located in the heart of Surrey's beautiful heathland
The village of Blackheath is situated in a large area of heathland and was mentioned in the Doomsday Book as one of the Southern Hundreds.
By 1833 the Rate Book shows that there were several families listed as having some sort of tenure on the "large waste called Blackheath consisting of heath, useful only for turf cut therefrom or fir or larch trees".
In the early days the dwelling places were described as "mud huts" until about 1845 when they began to be called cottages. By 1867 the number of habitations had increased from 12 to 26, and the rows of two-storied cottages known as Mitchell's Buildings had been erected. By 1873 there were recorded 39 cottages, one pub and one beer shop.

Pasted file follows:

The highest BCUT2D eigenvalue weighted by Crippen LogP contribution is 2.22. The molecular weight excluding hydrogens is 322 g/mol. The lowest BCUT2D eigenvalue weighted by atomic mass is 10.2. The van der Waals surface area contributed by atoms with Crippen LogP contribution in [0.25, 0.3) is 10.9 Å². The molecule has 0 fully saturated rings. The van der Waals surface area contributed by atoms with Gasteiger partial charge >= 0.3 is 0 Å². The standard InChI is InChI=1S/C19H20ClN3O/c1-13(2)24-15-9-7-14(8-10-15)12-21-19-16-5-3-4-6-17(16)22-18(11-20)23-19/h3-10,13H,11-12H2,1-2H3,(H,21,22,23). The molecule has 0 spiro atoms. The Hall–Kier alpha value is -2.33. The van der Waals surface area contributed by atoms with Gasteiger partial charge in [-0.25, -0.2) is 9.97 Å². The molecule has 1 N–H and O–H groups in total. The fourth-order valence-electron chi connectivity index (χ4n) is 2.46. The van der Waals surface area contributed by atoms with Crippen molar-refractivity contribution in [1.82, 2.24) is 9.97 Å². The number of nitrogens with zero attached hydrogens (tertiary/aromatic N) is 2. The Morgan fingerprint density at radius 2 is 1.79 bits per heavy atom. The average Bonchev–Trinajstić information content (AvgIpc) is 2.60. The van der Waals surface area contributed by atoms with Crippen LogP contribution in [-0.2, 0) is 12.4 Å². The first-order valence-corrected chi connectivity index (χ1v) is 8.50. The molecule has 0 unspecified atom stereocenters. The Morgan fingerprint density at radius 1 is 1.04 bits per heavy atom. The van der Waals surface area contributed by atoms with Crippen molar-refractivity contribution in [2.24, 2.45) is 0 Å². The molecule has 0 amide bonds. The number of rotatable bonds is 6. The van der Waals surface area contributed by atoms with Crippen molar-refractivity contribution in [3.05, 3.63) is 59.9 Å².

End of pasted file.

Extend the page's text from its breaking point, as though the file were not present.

The oldest Gunpowder Mills were set up at Wotton in the early 16th century, and in 1570 the Albury and Chilworth Mills were established. By the late 17th century there were 18 Mills at Chilworth and others at Albury.
The village grew with the need to house workers, for The East India Company's famous Chilworth gunpowder factory, at a safe distance from the accidental explosions which had become more frequent. Gunpowder had been produced at the factory for over 300 years before its closure in 1920.